Film Comparison Reservoir Dogs and the Killing

Category: Dog, Violence
Last Updated: 26 Jan 2021
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Directed by Stanley Kubrick and released in 1956, The Killing has resonated through the years as an influential and groundbreaking story of a botched bank robbery told through the eyes of each different characters point of view. The scenes are strategically organized out of order and lead the story through a maze of plot advancements. Quentin Tarantino’s Reservoir Dogs opened in October 1992 and draws many influences and themes from Kubrick’s film. The unorthodox arrangement of scenes accompanied by meticulously crafted development of character side stories can be seen in both features.

Furthermore, these films subject matter both have to do with a planned heist gone awry resulting in the deaths of all but one character that is later apprehended by the authorities. The underlying themes also mirror one another quite seamlessly especially when it comes to trust and character conduct. Each film does a fine job at gripping the audience in suspense until the final cut scene. In both films, there is the initial robbery plan that is presented to a small group of mostly thugs who don’t ask too many questions and would probably turn on one another in the blink of an eye.

It becomes apparent quite soon into the opening of each film that something has gone or will go wrong at some point at the hands of a mole within the operation. Accidents, such as Reservoir Dogs failed robbery attempt itself, happen within both plots to make the stories move forward at a jarring rate. Each of the film’s directors were able to take away any and all comprehension of time outside of the movie experience and replace it with edge of your seat, non-linear plot installations. Above all, the distinct and groundbreaking writing from both films is what creates the sense of hyperrealism seen within both features.

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The language and direction used in Tarantino’s movie pays homage to early film noir classics as well as films such as Martin Scorsese’s Mean Streets and even The Killing itself. The themes found in The Killing can also be found quite easily within Reservoir Dogs as well. Stanley Kubrick’s film was released in the mid 1950’s and has underlying tones that were most likely derived from the uneasiness of the nation at that time. Who to trust remains to be a big theme in the movie, especially after the group finds out that there is a snitch among the ranks.

Reservoir Dogs plays off of this same notion and really makes an unapologetic example of how no one can be trusted, even when you truly believe in them. The Killing goes as far as to imply that, in the case of the window teller and his greedy wife, men should not trust women, especially when it comes to the subject of potential money in the pocket. They send out the message that you can only trust one person and one person only: yourself. The eternal excuse that money cannot provide happiness becomes a recurring theme in both films.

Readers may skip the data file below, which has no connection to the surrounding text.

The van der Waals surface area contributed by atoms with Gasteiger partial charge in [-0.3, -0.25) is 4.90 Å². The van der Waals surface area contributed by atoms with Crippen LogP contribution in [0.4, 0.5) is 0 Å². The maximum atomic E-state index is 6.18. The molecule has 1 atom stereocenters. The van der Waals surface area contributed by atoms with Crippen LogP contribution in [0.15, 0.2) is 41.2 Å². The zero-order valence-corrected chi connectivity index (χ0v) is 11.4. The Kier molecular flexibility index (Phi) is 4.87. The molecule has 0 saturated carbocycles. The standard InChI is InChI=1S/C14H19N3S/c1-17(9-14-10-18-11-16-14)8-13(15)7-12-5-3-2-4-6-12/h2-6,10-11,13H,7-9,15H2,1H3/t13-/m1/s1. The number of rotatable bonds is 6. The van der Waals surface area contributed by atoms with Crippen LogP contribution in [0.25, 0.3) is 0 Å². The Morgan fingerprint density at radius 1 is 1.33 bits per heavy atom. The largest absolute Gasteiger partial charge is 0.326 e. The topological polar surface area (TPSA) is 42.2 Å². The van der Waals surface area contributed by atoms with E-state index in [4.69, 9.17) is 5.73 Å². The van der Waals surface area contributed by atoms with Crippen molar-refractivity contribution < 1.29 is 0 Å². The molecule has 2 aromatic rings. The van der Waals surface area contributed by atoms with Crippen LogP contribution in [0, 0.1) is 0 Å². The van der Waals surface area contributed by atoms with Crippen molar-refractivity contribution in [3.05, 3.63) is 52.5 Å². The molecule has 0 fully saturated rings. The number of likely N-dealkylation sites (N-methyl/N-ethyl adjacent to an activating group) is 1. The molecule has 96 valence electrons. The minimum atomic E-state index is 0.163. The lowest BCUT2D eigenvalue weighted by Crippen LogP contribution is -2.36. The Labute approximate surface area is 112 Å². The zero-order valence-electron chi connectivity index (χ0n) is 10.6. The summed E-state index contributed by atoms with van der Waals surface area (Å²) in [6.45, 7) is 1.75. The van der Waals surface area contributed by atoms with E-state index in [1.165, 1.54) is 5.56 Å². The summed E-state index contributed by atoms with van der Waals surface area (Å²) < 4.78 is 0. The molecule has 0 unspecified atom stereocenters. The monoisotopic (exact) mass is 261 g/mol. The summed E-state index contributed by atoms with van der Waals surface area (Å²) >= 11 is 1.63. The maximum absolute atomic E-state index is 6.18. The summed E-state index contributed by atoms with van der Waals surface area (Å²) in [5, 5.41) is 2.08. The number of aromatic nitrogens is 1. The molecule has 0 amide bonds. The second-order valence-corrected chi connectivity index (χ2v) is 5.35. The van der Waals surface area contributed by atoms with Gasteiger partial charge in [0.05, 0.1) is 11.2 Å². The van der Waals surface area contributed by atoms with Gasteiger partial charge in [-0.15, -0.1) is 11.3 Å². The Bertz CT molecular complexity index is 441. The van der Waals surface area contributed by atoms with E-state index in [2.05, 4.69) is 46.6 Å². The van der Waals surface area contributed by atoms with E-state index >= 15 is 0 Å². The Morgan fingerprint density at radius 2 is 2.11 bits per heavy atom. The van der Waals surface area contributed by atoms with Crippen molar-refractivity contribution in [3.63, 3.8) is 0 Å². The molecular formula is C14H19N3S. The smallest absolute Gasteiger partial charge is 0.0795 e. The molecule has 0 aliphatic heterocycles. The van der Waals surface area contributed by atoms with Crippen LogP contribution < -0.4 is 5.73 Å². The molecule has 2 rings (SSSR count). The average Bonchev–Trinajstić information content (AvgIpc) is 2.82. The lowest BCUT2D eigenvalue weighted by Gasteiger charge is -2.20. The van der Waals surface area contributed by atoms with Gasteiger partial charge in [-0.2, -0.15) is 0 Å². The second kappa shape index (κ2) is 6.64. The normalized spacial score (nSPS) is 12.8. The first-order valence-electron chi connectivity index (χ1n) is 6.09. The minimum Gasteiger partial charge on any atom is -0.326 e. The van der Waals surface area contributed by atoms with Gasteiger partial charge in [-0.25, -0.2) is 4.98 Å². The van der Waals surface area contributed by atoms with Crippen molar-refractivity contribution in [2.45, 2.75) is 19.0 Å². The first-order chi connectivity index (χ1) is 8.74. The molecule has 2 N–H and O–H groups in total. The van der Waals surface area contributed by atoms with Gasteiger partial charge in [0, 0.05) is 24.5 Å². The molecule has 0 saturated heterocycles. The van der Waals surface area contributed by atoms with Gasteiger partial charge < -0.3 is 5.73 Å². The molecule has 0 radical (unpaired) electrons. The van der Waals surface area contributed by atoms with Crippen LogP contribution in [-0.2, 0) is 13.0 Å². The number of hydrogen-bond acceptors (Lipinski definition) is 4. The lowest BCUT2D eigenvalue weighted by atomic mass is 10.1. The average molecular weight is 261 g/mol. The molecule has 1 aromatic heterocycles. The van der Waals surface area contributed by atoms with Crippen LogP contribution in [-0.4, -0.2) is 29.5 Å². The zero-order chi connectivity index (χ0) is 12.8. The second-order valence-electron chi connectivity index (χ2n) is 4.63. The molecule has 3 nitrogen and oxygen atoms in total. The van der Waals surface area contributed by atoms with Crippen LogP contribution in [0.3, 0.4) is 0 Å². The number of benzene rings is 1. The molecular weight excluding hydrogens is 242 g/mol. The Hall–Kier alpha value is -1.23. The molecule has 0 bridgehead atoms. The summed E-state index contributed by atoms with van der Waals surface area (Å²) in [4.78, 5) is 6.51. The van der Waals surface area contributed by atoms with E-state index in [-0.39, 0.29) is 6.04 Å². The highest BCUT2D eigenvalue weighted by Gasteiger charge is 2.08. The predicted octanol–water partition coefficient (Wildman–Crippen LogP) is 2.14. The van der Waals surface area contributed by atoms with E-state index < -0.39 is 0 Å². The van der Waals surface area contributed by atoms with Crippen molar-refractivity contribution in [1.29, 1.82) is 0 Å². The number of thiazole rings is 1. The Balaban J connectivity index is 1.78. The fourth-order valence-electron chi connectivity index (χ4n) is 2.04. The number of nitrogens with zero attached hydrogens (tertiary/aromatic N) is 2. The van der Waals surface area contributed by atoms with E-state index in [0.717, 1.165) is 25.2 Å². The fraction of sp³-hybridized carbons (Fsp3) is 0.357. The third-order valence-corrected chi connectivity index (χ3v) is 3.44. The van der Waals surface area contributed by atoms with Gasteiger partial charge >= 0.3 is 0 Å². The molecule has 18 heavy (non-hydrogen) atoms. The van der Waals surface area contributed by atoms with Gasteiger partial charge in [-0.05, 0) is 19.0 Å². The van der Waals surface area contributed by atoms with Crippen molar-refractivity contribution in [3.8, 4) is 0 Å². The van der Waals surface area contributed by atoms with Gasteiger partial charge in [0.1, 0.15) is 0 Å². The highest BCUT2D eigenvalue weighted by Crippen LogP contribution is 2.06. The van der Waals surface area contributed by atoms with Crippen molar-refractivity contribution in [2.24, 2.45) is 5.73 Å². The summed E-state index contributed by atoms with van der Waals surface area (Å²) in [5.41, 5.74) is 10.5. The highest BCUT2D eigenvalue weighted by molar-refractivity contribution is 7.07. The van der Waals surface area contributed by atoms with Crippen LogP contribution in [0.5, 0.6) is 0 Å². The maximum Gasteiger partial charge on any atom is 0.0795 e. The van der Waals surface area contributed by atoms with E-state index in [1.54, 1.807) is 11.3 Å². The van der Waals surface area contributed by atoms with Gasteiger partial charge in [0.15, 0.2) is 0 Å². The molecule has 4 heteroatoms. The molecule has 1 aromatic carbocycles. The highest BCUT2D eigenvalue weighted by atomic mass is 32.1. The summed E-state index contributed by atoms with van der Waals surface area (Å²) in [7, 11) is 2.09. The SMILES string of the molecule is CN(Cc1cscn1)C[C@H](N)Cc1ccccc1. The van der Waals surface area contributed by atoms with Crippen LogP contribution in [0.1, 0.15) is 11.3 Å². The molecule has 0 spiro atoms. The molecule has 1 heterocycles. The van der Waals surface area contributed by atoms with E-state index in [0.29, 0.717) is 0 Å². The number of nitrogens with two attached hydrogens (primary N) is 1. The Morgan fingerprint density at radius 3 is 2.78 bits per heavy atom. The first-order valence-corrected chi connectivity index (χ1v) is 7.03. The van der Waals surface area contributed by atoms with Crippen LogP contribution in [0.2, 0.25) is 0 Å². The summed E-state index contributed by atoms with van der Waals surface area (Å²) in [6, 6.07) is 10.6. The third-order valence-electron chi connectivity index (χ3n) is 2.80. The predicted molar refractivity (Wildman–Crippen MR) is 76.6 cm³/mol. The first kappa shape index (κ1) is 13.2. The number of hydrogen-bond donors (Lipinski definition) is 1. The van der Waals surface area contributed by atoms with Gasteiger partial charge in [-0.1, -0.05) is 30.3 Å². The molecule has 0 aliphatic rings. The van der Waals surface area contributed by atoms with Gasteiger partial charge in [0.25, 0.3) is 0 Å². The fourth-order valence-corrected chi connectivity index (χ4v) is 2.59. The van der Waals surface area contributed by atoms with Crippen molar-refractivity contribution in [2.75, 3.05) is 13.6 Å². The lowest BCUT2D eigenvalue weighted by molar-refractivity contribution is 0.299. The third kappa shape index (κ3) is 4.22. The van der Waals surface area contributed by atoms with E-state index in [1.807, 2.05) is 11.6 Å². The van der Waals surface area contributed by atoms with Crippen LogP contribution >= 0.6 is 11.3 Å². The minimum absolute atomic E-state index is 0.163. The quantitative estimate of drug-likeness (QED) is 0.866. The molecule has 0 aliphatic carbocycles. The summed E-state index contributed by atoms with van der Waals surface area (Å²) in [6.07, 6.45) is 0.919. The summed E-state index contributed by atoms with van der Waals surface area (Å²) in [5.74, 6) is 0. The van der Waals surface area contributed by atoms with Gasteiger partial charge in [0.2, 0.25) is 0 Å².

Another theme seen in each movie suggests the idea that violence creates nothing but negativity and eventual downfall. Considering the fact that nearly every main character in both films perishes by the end, just goes to show the theme that tells us how violence met with more violence can only result in misery. There are many similarities between each of these films. Quentin Tarantino candidly speaks about how he wanted to create his own version of The Killing, and how he did exactly that with Reservoir Dogs.

The pervasive amount of violence found in both films also becomes noteworthy when looking for parallels between the two. Reservoir Dogs is violent in many more scenes than The Killing and is also filled with much coarser language, but the sustained violence that occurs during the final 25 minutes of The Killing must certainly have been something seldom seen by the public in the time of its release, especially the graphic bullet wounds seen in the faces of several fallen characters.

In both films, violence is something that each character uses in order to get by, but by the end of each feature most of the characters have perished at the hands of someone else. This goes to show that even though the characters were intrinsically geared toward violence, they met their respective downfalls due to their own violent or dubious actions.

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Film Comparison Reservoir Dogs and the Killing. (2017, Jan 20). Retrieved from

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